A few years ago, I received as a gift a volume of Shakespeare’s collected works, printed in 1865. Like many books from that era or earlier, it includes a frontispiece—a portrait of Shakespeare opposite the title page. In this image, the Bard’s face is fully familiar: pointed beard and receding hair; stolid in his wide, white collar; glancing from the corner of his eyes as he partially turns away, or perhaps towards. We know him.
But another Shakespeare is present in the book, one less familiar and yet, perhaps, more true. Time and pressure have caused ink from the engraving to seep into the adjacent page, imprinting a copy of the original. While the visage of Shakespeare first printed by the bookmaker is as clear as a cliché, the Shakespeare produced over the intervening decades is a shadow, the likeness of a likeness, insubstantial and indistinct.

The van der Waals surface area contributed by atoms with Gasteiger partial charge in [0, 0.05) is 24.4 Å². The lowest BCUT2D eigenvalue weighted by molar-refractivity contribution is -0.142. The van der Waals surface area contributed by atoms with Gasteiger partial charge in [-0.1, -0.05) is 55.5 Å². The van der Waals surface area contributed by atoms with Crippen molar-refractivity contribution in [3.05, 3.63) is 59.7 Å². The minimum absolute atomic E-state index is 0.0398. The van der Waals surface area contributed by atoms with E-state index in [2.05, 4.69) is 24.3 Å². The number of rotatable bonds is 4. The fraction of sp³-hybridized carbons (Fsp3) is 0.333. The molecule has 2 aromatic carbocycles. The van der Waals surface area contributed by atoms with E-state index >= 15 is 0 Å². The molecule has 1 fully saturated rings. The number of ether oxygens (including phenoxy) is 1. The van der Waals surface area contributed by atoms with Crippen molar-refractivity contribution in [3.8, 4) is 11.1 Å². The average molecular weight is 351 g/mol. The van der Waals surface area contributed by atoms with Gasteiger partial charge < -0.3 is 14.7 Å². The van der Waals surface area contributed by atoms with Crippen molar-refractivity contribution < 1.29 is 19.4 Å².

I have been searching the shelves of libraries and archives for more of these enigmas, finding presidents and generals, famous authors and celebrated scientists, luminaries and royalty. These alternative images are imperfect likenesses, but they may be more accurate portraits. Who hasn’t stared at a photograph of Lincoln and felt certain of his sorrows? Yet what we can truly know of him more closely resembles these book marks—secondhand, faded, and obscured by the passage of time.
This project, “Book Marks,” is a collection of these happenstance portraits and part of a series of inquiries commenting on the claims, limits, and aspirations of photography.